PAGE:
New Look Pays Off at Top of Yankee Lineup

Lineup shuffle puts halt to offensive scuffle

It looked like a tough offensive week would continue through Thursday night's game against the White Sox.

The Yankees led 2-0 after four innings, but they hadn't figured out a way to get a hit off of Edwin Jackson to that point in the game. Jackson, who no-hit the Rays behind a plethora of walks in 2010, was following in the footsteps of his teammates who had held the Yankees to five runs in the first three games of the series.

Then, suddenly, everything changed. Brett Gardner homered, Eduardo Nunez doubled and the next seven Yankee hitters all got on base as the game turned into a runaway rout against Jackson and two hapless Sox relievers.

It was an impressive offensive performance under any circumstances, but a bit more so since the Yankees were doing it with a reshuffled lineup. Mark Teixeira and Derek Jeter both sat, which meant the top three in the order were Curtis Granderson, Nick Swisher and Robinson Cano.

The new spots in the order agreed with the trio. They were 6-for-11 with seven RBIs and Swisher hit his first home run of the season in the seventh inning.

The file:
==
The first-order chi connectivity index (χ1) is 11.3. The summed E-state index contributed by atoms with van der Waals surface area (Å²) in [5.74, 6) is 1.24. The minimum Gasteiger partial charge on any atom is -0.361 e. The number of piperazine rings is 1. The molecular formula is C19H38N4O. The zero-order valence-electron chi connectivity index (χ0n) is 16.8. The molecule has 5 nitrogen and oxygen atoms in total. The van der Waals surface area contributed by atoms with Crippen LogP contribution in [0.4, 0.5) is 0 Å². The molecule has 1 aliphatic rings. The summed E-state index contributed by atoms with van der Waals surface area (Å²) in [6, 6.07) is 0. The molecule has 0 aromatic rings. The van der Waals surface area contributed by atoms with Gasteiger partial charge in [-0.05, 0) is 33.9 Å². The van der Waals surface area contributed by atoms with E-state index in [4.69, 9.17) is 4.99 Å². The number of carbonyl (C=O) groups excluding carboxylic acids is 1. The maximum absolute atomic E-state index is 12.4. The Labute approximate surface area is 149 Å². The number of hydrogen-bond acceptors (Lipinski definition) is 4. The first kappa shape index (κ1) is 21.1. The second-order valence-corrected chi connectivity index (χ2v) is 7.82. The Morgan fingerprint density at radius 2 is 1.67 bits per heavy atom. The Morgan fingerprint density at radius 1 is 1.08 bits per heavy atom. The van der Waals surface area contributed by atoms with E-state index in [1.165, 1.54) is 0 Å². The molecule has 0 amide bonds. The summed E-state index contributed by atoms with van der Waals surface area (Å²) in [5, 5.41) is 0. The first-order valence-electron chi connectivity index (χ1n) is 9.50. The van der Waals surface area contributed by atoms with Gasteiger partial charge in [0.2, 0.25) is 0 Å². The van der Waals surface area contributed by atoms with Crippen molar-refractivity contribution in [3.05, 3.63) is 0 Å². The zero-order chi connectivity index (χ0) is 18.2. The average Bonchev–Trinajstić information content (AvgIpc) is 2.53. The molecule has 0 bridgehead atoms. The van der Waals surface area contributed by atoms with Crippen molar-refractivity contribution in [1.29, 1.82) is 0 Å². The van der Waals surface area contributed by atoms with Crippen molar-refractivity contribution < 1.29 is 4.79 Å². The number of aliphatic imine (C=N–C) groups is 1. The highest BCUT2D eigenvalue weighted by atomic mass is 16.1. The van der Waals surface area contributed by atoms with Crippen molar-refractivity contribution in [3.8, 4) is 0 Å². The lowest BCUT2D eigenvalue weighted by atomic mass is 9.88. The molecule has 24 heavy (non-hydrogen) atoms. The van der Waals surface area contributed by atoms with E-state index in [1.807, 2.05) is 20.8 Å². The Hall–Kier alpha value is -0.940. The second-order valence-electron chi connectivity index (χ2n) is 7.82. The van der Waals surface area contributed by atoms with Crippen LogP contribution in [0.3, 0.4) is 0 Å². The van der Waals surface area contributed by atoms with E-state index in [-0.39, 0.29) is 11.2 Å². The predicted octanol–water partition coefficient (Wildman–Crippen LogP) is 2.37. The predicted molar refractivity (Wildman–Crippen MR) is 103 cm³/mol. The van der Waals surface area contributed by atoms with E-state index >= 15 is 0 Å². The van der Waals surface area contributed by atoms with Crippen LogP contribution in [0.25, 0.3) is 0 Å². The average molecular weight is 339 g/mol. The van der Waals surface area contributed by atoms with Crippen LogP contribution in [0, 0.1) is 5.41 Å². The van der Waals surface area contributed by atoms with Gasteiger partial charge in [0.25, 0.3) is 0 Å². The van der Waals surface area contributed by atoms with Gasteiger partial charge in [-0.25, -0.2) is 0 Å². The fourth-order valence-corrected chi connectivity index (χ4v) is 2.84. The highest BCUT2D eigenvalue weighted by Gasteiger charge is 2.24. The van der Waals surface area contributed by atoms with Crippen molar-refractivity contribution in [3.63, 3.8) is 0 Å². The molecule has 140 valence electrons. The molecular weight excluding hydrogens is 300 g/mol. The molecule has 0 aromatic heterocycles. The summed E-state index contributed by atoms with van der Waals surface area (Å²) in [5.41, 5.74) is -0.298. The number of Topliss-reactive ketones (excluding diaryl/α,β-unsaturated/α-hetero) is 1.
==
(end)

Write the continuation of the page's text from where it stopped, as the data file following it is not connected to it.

Cano in the third spot was definitely a one-night thing, but could Thursday foreshadow a change coming to the top of the lineup for the Yankees?

It won't be immediate, because the Yankees have shown time and again that Jeter gets more rope than other players, but they have to make a change if he continues to be a shell of his former offensive self.

The point of hitters at the top of the order is getting on base to set up the run producers, and the Yankees simply haven't done enough of that early this season.

Gardner deservedly got dropped to the bottom of the order for his inability to make things happen offensively and they'll have to do the same with Jeter if he continues to be a drag on the offense.

That's not to say he should get benched -- Nunez's two errors on Thursday speak to Jeter's steady hand if not his range -- but there will be a point when sentimentality has to give way to winning.

Josh Alper is a writer living in New York City. You can follow him on Twitter and he is also a contributor to Pro Football Talk.

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